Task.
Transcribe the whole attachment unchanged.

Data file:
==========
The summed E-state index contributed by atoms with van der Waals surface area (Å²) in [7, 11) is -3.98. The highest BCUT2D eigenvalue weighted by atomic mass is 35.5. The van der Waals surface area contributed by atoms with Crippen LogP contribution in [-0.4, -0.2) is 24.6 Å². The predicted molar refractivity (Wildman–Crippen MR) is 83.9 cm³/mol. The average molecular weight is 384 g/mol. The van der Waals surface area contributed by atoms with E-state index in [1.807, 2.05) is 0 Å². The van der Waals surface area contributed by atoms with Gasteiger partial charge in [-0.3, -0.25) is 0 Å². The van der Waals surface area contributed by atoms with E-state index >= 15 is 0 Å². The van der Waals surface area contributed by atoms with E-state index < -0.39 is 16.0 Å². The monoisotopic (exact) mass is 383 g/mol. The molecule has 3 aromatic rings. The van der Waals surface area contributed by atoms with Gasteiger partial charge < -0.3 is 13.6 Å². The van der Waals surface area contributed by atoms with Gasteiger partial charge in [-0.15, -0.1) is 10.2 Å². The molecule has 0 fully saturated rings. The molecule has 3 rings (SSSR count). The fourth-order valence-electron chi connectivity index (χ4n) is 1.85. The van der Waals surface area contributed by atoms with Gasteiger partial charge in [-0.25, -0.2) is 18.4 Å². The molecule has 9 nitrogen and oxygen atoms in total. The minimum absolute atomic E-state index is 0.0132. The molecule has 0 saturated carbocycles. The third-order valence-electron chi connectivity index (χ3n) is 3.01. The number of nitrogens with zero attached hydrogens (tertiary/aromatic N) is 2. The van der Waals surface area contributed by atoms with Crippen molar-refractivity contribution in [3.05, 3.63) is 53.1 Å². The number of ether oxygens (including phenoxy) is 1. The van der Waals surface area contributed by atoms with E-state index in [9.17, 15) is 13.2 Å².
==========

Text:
The summed E-state index contributed by atoms with van der Waals surface area (Å²) in [7, 11) is -3.98. The highest BCUT2D eigenvalue weighted by atomic mass is 35.5. The van der Waals surface area contributed by atoms with Crippen LogP contribution in [-0.4, -0.2) is 24.6 Å². The predicted molar refractivity (Wildman–Crippen MR) is 83.9 cm³/mol. The average molecular weight is 384 g/mol. The van der Waals surface area contributed by atoms with E-state index in [1.807, 2.05) is 0 Å². The van der Waals surface area contributed by atoms with Gasteiger partial charge in [-0.3, -0.25) is 0 Å². The van der Waals surface area contributed by atoms with E-state index >= 15 is 0 Å². The van der Waals surface area contributed by atoms with E-state index < -0.39 is 16.0 Å². The monoisotopic (exact) mass is 383 g/mol. The molecule has 3 aromatic rings. The van der Waals surface area contributed by atoms with Gasteiger partial charge < -0.3 is 13.6 Å². The van der Waals surface area contributed by atoms with Gasteiger partial charge in [-0.15, -0.1) is 10.2 Å². The molecule has 0 fully saturated rings. The molecule has 3 rings (SSSR count). The fourth-order valence-electron chi connectivity index (χ4n) is 1.85. The van der Waals surface area contributed by atoms with Gasteiger partial charge in [-0.25, -0.2) is 18.4 Å². The molecule has 9 nitrogen and oxygen atoms in total. The minimum absolute atomic E-state index is 0.0132. The molecule has 0 saturated carbocycles. The third-order valence-electron chi connectivity index (χ3n) is 3.01. The number of nitrogens with zero attached hydrogens (tertiary/aromatic N) is 2. The van der Waals surface area contributed by atoms with Crippen molar-refractivity contribution in [3.05, 3.63) is 53.1 Å². The number of ether oxygens (including phenoxy) is 1. The van der Waals surface area contributed by atoms with E-state index in [9.17, 15) is 13.2 Å².